I do not seek popularity, neither do I seek wealth, even though the Prophet (PBUH) equates knowledge with wealth and with that I am wealthy. I seek to share this wealth with my brethren. Am I to be denied…?


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They call us all sorts of names but the one we like best is ‘extremists’ because it sets us apart and that is one of the things we are trying to do. We are people who think out of the box, principled and very creative and contrary to what people think and say, we want the best for our brethren. Our laws are not extreme, people just don’t see the good in it yet; the crime-free society we seek to create, the respect and honour we’d like to accord our women, the training we’d like to give our boys on how to be real men and what true freedom, true knowledge, true Islam is.

On education, our women are not allowed to work and girls be educated after the age of eight. Let them study the Quran and plan on how to be responsible to their families and be respected. Malala is one girl who thinks she is wiser and smarter than the Taliban. She wants freedom for girls like her, education, knowledge…all this we provide but she wants it the way of the West. Well, we can’t allow that for she will be a bad example and incite girls like her and so, we did what we had to do. We warned her off. If we truly wanted to kill her, we would have, and cleanly too. And now, she has gone wild…we will try to tame her once more but if she doesn’t let herself be tamed, we will finish what we started. It is not extremism or wickedness, it is a precautionary step.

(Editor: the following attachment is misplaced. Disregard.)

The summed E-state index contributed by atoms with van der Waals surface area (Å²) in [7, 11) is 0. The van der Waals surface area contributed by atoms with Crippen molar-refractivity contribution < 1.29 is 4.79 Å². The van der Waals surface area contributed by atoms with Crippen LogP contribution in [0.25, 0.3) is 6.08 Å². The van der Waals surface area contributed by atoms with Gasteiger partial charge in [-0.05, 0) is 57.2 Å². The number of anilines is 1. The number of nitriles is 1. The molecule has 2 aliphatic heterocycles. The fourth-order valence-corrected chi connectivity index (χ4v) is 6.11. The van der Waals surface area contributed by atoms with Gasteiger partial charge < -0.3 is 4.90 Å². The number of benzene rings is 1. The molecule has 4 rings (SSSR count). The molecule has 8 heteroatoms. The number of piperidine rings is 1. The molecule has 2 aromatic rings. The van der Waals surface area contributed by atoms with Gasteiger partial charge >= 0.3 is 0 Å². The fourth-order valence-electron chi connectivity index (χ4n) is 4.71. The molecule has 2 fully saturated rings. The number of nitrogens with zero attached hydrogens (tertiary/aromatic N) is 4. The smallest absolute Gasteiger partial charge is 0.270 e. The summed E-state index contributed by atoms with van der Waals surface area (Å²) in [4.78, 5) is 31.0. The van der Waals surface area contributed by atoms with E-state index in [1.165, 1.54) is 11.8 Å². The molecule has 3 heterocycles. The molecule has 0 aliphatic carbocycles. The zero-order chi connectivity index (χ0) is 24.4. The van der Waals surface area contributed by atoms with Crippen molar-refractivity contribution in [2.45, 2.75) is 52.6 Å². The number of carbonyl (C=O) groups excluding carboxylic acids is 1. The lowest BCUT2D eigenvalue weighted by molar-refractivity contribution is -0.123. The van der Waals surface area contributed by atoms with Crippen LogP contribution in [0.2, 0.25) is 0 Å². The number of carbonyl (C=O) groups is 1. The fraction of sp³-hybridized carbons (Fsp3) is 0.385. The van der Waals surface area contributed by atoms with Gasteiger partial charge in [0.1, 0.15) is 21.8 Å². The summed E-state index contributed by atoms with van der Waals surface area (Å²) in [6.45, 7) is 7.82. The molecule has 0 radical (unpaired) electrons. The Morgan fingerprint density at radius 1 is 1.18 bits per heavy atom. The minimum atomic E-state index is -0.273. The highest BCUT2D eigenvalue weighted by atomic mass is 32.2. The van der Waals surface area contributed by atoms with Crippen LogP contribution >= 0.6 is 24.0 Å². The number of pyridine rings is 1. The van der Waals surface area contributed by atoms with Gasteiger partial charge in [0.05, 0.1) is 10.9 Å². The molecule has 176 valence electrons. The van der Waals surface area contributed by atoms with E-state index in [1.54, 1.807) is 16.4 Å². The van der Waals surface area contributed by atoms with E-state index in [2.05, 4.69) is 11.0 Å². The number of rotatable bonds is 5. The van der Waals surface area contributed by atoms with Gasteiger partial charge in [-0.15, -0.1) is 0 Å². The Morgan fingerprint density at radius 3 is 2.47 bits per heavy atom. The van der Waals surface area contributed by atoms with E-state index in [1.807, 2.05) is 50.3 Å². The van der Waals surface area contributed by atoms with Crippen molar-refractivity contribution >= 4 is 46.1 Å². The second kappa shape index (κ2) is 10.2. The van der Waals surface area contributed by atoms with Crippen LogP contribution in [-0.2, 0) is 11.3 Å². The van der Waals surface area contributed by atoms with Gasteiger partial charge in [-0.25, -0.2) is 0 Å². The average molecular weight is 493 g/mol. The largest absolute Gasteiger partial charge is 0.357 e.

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The prophet Muhammad (PBUH) commands the seeking of knowledge but it is our duty, to screen what kind of knowledge we attain and as the custodian of the children of Pakistan who are our future, we must decide, we must enforce what they get exposed to. It is our duty.